Link

-The FBI intends to supplement the biometric data is already has access to with biometric data from “seized systems” and “open sources”.  That means pictures that are on the internet or ones collected by existing CCTV surveillance cameras.

-The NGI currently contains palmprints, scars, marks, tattoos, voices, irises, and facial measurements but designed to collect even more types of biometrics, such as DNA, in the future.  (Can you imagine being stopped for a traffic violation and on the spot having a DNA sample taken, tested and used to pull up volumes of information about you?  Well, they can. )

-The FBI’s Next Generation ID violates the 1974 Privacy Act provisions which require that federal agencies maintain the records accurately and sets limitation on how and with whom the records can be shared.  The FBI claims that it is exempt from these provisions.

-The FBI has already deployed handheld biometric collection devices to police officers to help build the NGI database.

 And a mobile tool – the Biometric Identification (B-iD) Tools Program – will allow FBI agents to capture and access database photos, fingerprints, iris prints and other biographical data in the field.http://animetrics.com/the-fbis-next-generation-identification-program-helping-law-enforcement-track-and-share-suspect-information-across-state-lines/

March 21, 2011

FBI center takes on $1 billion ID project

Under the system, state and local police officers also will eventually use hand-held devices to scan suspects’ fingerprints and send the images electronically to the FBI center.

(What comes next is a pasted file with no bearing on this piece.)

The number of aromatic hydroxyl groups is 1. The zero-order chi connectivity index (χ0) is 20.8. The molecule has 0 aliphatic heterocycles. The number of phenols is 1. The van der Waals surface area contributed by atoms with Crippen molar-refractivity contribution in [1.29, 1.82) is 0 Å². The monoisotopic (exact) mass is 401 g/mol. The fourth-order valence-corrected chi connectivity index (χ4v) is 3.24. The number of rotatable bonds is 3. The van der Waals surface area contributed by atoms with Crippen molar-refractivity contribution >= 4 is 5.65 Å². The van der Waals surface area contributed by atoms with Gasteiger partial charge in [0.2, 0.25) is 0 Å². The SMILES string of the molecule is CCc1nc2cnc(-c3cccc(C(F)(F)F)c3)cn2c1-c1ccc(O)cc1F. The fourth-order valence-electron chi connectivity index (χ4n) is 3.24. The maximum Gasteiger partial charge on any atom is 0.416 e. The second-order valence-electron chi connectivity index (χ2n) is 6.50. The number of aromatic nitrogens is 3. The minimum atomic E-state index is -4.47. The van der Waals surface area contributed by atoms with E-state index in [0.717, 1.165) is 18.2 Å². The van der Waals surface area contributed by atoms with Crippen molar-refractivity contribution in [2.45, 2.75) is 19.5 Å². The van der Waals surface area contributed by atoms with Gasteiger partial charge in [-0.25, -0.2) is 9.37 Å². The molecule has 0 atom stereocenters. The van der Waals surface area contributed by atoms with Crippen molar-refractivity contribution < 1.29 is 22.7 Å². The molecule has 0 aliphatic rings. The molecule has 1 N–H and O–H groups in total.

“It’s a quick scan to let police officers know if they should let the person go, or take him into custody,” Morris said.

http://wvgazette.com/News/Business/201103211014

Secure Communities, a Department of Homeland Security (DHS) Immigration and Customs Enforcement (ICE) program collects the biometrics of any person any time that a criminal background check is done.  The purpose, we are told, is to identify those immigrants that are in the U.S. illegally.   That information goes into the  the FBI’s NGI database.  Secure Communities serves the greater goal of the FBI to collect the biometric and personal data of as many individuals as possible in order to populate their growing Next Generation ID database.

“The FBI describes S-Comm as “the first of a number of biometric interoperability systems” that merge into NGI.3 The FOIA documents show that the FBI, and not DHS, was the first federal agency to call for mandatory implementation of S-Comm. The documents further reveal the FBI’s fear that any opt-out for SComm might lead states to rightfully question their participation in NGI.”